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Sony's attempt to trademark "Let's Play" ends in failure

A recently unearthed trademark submission reveals that Sony attempted to assert control over “Let’s Play,” a term that encompasses a broad selection of gameplay videos on YouTube and other popular video-sharing services.

The trademark application, discovered by a NeoGAF forums user, defined “Let’s Play” as the “Electronic transmission and streaming of video games via global and local computer networks,” and the process involved in the “streaming of audio, visual, and audiovisual material via global and local computer networks.”

Sony applied for the trademark on October 31, 2015. The United States Patent and Trademark Office subsequently denied Sony’s application on December 29th, citing a “likelihood of confusion” with an existing trademark for “LP Let’z Play” established in 2013.

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Stemming from a popular series of narrated walkthroughs featured at Something Awful and other online communities, the term “Let’s Play” later evolved to encompass recorded playthroughs of video games accompanied by unscripted player commentary. “Let’s Play” videos have emerged as a popular format on YouTube, in particular, where many users host channels dedicated entirely to narrated walkthroughs of video games.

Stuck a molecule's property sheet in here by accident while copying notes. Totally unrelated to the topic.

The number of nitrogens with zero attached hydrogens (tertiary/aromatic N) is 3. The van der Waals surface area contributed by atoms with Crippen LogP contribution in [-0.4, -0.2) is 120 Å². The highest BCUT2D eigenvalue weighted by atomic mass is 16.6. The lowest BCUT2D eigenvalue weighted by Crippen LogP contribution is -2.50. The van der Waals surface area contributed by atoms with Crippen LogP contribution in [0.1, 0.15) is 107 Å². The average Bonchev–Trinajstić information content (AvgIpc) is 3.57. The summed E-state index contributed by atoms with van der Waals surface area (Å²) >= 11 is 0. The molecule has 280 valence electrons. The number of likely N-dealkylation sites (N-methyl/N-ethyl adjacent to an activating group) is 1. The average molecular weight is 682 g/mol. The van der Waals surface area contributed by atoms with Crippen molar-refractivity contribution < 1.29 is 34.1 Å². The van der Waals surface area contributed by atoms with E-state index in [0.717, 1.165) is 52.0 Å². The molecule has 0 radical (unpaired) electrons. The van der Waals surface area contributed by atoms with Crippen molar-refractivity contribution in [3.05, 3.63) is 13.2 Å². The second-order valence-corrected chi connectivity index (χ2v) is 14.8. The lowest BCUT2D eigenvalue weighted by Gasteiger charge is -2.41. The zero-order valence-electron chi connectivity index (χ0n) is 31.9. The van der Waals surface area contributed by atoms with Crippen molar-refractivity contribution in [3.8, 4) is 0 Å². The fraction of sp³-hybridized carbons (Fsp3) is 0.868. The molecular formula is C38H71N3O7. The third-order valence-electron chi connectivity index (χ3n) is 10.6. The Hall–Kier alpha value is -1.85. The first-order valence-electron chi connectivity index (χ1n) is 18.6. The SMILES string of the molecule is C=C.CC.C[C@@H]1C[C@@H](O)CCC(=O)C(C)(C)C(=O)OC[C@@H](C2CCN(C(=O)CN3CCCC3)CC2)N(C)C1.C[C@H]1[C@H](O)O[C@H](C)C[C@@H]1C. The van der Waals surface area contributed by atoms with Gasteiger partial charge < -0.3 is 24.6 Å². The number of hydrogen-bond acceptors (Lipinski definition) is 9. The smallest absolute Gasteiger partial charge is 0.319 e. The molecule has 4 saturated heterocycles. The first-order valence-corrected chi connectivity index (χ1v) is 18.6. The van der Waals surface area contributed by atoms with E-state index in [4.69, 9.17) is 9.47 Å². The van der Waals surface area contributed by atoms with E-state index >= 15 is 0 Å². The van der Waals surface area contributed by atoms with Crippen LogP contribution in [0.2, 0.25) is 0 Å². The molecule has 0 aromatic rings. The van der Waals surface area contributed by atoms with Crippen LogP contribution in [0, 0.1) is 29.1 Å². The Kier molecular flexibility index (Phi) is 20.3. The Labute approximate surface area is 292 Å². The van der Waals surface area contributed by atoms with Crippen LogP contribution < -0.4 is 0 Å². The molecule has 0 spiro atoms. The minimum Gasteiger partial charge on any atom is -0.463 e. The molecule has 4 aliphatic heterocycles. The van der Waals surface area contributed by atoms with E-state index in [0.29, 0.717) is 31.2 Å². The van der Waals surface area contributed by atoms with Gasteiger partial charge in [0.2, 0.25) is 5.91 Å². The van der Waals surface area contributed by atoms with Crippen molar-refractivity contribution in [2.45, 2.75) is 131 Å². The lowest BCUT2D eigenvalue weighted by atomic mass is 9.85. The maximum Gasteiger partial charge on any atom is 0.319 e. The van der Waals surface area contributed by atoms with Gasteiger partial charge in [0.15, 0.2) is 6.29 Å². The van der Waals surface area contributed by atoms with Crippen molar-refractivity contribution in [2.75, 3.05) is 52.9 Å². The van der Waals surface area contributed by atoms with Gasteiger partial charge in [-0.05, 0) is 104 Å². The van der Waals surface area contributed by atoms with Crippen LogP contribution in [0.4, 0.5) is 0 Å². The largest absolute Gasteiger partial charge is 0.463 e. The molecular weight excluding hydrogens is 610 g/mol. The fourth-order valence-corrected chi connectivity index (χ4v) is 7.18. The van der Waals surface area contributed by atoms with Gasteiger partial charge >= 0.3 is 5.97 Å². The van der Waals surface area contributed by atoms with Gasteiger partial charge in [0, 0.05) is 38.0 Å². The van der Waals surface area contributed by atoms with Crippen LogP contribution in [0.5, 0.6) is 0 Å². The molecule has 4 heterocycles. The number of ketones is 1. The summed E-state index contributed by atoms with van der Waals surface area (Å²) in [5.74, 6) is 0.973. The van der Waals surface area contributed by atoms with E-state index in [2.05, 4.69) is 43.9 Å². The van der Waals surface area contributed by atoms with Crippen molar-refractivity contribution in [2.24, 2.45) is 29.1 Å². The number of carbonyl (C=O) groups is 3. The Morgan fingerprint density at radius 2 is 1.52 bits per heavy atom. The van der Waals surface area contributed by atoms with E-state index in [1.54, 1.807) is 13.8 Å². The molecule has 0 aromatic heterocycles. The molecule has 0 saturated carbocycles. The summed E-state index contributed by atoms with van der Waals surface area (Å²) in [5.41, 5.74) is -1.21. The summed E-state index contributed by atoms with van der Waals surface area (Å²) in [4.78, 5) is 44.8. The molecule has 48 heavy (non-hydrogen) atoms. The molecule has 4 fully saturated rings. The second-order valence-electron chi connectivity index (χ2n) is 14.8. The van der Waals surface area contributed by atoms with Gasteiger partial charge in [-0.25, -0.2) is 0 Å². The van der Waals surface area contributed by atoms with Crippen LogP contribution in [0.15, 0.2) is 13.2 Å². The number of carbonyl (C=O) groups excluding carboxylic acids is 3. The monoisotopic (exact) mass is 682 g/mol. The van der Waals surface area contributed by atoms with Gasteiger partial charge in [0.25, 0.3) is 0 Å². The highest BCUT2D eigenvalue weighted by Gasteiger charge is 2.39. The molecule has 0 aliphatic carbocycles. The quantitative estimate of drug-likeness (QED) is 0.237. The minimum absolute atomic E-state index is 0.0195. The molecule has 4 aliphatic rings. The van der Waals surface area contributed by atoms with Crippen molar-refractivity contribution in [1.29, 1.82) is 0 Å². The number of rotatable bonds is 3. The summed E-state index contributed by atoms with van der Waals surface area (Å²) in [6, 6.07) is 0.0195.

Sony has not announced any details regarding its trademark attempt. While the United States Patent and Trademark Office’s rejection blocks Sony from asserting immediate control over the term “Let’s Play,” the decision is not final, and Sony may alter its application for resubmission at a later date.

According to Gamasutra, applicants are given six months to reply to a non-final rejection from the United States Patent and Trademark Office, meaning that Sony has until June 29th to reapply for a trademark. If no reply is received, the trademark attempt is considered abandoned.

NeoGAF users speculate that Sony’s attempt to trademark “Let’s Play” may be related to the PlayStation 4’s streaming capabilities, though the actual reasoning behind the submission remains unclear.